Another CMD explanation attempt

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This comes from an email conversation; I am copying it here because I liked the logic, and want to capture it, but I don't have time at just this instant to integrate it or find it a better home.

Think of a red star. What we mean by "red" is that the star is brighter in red than other colors of light. (Usually we restrict this to visible colors, but you now can extend this to other wavelengths of light.) It is still red if it close or far away. The brightness of red light divided by the brightness of blue light (the ratio of red to blue light) is something that won't change with distance. If the star is farther away it is both fainter in blue and fainter in red. The ratio of intensity doesn't change with distance.

What does change the ratio of the brightness in red to the brightness in blue is the temperature. If you remember the black body curves, as things get hotter they get bluer. These colors give us a measure of temperature. There are also some spectral line things that factor into this. The spectral line effects don't change with distance either. Between all of the effects we can isolate areas of color that indicate different types of stars.

Now we take the difference in magnitude. I have been talking about the ratio of brightness. Magnitudes are a logarithmic measure of brightness. This means that when we take the difference of magnitudes (the difference of logs) we are calculating the log of the ratio. (Log{a}-Log{b}=Log{a/b}) So we are basically taking the log of the ratio. The important part here is that we are calculating the ratio.

A measurement in a single band is a brightness. So when you say it's so many magnitudes at J band, that's a brightness (which can be converted to flux density units). (Technically, the definition of magnitude has in it an implicit comparison to Vega - a magnitude is an implicit flux ratio with Vega.)

It is often useful to take the same object and compare its brightness at two different bands. It's easiest to make such a comparison as a ratio of flux densities, e.g., a difference of magnitudes. Conventionally, you take the bluer band minus the redder band, e.g., B-V, J-K. That way, larger numbers are always redder, and smaller numbers are always bluer. Depending on which bands you pick, exactly, it tells you different things. B-V, for example, can be mapped to temperature. K-[8] is a good way to look for IR excesses, e.g., disks.

Note too that when you compare the brightness of the same object at two different bands, the distance cancels out. Consider a pair of identical objects. The one that is further away will be fainter. But they will both have the same color. Interpreting color-magntiude diagrams requires also worrying about the distances to all the objects in the plot. Color-color diagrams don't involve distances -- distances cancel out.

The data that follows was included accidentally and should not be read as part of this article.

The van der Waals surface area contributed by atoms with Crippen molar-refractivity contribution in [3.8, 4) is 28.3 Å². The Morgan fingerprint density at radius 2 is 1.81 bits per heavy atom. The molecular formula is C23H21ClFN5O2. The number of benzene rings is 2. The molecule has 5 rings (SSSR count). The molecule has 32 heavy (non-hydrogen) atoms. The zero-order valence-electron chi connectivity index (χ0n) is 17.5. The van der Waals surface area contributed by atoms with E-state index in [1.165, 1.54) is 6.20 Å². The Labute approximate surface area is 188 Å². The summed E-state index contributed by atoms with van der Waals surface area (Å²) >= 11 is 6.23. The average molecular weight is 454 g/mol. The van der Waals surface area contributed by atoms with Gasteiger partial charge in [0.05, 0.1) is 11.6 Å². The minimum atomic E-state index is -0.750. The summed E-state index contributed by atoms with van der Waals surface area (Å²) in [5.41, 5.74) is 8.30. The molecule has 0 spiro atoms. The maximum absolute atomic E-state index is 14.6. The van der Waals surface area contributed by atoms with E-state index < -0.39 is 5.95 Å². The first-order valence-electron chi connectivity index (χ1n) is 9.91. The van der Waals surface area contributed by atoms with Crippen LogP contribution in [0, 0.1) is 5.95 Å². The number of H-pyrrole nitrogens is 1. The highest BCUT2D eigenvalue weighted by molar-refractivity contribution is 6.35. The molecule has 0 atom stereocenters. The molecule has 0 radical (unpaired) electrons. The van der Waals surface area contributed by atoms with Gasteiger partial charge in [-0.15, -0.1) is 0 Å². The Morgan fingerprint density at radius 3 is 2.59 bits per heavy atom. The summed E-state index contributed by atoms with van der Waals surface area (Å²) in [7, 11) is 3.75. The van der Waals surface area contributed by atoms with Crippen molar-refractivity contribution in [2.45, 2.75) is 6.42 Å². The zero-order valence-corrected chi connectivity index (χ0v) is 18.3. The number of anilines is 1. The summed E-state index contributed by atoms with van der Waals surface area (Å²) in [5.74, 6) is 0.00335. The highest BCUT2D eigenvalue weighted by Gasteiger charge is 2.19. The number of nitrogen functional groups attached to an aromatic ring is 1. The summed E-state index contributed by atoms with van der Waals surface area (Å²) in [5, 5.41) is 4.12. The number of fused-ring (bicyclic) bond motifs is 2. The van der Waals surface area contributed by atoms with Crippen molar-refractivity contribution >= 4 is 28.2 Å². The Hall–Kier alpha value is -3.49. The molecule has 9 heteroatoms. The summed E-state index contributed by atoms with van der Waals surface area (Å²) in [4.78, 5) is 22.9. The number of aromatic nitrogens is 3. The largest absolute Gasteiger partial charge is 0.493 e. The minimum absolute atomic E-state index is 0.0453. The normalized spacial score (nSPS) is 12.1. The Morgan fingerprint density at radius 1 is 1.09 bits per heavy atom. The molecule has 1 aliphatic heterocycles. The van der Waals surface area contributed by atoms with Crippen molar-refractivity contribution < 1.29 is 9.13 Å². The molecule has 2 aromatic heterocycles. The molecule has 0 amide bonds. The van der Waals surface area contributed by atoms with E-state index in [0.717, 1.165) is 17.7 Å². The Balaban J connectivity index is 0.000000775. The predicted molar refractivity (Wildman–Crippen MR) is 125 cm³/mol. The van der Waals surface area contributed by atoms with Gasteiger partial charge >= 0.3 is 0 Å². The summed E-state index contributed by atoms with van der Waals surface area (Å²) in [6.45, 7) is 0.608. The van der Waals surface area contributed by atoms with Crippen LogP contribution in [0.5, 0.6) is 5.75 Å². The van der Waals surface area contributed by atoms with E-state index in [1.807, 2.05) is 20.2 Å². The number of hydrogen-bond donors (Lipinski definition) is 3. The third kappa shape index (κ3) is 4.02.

Remember this video: this is a series of blackbodies (stand-ins for stars) with the locations of the bands marked. B-V can be mapped to temperature because those bands are near the peak of the blackbody energy distribution, so B-V changes rapidly as temperature changes. K should mostly still see photosphere in many cases, though it too can be contaminated by circumstellar emission. Longer wavelengths will sample more of the disk.

So - why do we make a plot like this? To compare the ratio of brightnesses at two different broadband filters for a set of many objects at once.

How do we pick the bands to use? By thinking about stuff like the movie, and making models of the sorts of sources you expect to care about.

How do you know what to expect? By making models, but ultimately by observing things you understand before applying it to things you don't understand. For example, this catalog consists of a pile of colors of known young objects. You can also find catalogs of "standard main sequence colors", establishing colors for a bunch of stars on the main sequence. You can use catalogs like this to establish where you expect young stars (or main sequence stars) to fall in any given combination, and then, with that knowledge, interpret the diagram of a new field.

In the infrared, it's easier to remember off the top of your head "where the main sequence should be", because all magnitudes are defined to be 0 when they are the same brightness as Vega (or, rather, what Vega would be if it didn't have a disk). Which means that if any *difference* between magnitudes is 0, the SED is the same shape as Vega (or, rather, what Vega would be if it didn't have a disk). So a star with K-x=0 where x is any IR band has no IR excess. K-x > 0 is redder than Vega, e.g., possibly a disk. K-x < 0 means either photometry problems, or it's not a star.